State-of-the-art screening system with automatic detection improves security and provides a better experience for both passengers and staff.
Copenhagen Airport has introduced new passenger-screening equipment which not only increases security and operational efficiency but also improves the working environment and customer satisfaction.
In order to meet the 2015 EU regulations aimed at increasing the detection of non-metallic threat items, there were four possible options: a security-scanner system; EDT (explosive trace detection) equipment; detection dogs; or more extensive manual searches. Two factors ruled out the manual-search option, including research which shows that it is one of the things passengers hate most about the security process. Secondly, as Johnnie Müller, Copenhagen Airport’s security director explained, “carrying out anything up to 600 manual searches in one shift is arduous for the checkpoint operators and presents a risk of repetitive strain injury from the constant bending. Avoiding the resulting knee, hip and back injuries would, of course, be an improvement. We came to the decision that scanners were the answer.”
Having decided on scanners, three different systems were assessed at the checkpoint, but one stood out – the eqo from Smiths Detection. It scored the highest marks in all the different areas tested including ease of integration into the checkpoint, total process speed, false-alarm rate, and user- and passenger- friendliness.
On entering the checkpoint, passengers are first screened with a standard metal detector. If this raises a real or random alarm, the person is directed to the eqo to resolve the query. Here the passenger holds their arms away from their body while completing a turn in front of the scanning panel. Turning the body is critical to enable scanning from all angles and eliminate any potential ‘blind spots’. At Copenhagen Airport, people have been guided through this process with the aid of a video, markers on the floor and multilingual instructional signs. The eqo’s open layout also means operators are available to offer help and guidance where necessary.
The display monitor can be seen by both passenger and operator and, for privacy, uses the same generic outline of a person for every scan. Once the scan is finished, results are presented immediately so people can be cleared in a matter of seconds. Any potential threats identified are marked in the appropriate position on the silhouette image allowing for a fast and efficient directed search.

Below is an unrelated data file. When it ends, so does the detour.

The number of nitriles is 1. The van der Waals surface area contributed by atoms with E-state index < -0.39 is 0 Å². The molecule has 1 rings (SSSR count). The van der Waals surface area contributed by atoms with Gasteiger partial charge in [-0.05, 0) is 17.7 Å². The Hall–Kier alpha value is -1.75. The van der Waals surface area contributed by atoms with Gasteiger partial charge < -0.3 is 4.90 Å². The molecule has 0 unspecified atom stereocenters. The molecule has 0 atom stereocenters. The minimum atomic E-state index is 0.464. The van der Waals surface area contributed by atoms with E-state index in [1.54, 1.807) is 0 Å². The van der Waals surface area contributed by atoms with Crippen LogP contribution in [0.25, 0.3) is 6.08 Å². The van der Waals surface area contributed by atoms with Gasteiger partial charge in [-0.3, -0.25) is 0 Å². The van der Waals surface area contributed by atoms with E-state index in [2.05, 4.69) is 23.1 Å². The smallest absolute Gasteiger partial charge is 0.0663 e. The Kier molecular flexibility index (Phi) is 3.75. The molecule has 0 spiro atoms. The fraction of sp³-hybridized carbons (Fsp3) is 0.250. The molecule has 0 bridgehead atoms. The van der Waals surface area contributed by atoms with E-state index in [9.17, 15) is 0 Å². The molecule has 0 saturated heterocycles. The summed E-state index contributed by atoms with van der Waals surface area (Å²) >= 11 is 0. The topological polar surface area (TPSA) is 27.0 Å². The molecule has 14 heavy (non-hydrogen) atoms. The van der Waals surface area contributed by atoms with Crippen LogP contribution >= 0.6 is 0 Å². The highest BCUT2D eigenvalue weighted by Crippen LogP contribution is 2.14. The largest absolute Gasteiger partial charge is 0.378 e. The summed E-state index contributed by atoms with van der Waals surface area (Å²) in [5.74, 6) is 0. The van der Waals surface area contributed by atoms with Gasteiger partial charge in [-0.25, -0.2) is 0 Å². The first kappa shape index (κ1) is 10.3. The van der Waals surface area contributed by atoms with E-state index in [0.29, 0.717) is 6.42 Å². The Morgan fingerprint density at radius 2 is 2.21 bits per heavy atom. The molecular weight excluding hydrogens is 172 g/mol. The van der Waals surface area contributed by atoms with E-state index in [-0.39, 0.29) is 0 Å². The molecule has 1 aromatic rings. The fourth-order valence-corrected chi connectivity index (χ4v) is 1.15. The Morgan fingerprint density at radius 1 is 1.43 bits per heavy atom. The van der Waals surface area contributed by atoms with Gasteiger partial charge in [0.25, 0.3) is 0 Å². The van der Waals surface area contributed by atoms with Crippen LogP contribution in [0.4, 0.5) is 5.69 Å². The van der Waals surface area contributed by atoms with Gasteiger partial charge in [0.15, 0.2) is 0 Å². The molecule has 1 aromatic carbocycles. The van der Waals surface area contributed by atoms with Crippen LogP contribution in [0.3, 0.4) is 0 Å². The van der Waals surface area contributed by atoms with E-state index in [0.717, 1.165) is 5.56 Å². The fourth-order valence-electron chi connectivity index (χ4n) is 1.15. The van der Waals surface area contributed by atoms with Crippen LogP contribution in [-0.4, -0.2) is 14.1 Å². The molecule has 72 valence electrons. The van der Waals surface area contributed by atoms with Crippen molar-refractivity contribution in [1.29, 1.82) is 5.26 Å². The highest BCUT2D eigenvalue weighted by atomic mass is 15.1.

The eqo also looks different, with an open design. Passengers find it less imposing than other equipment. A compact structure meant the eqo fitted into the existing checkpoint layout – and met the loading weight parameters for the existing floor.
One year on from the first installation, downtime has been short and the maintenance burden is light thanks to the ‘no moving parts’ technology – all of which has an impact on the total cost of ownership. When intervention is required, it is fast and simple via the front panel that gives access to all components. The equipment features a similar interface to its sister X-ray systems, enabling operators to familiarize themselves with it.
Instant results and low false-alarm rates make the process fast and boost throughput, with process statistics available directly from the system.
The less intrusive process appeals to the passengers and so does the open environment and direct communication with the screening operators.
Manual searches are unpopular with passengers, so reducing this aspect of the screening process to a targeted inspection is appreciated.
If any potential threats are detected, the location is precisely noted on the human silhouette which means quicker, pinpointed (rather than full) body searches.
“Customer service and satisfaction levels are very important to us. The dialogue between the passenger and the security staff at the checkpoint is very important to the overall flow, efficiency and customer-service experience,” added Johnnie Müller.
The eqo system was initially integrated into 18 checkpoints at Copenhagen Airport in time for the new EU regulations which came into force in September 2015. At that point, it was the biggest eqo installation in Europe. Further scanners have since been ordered.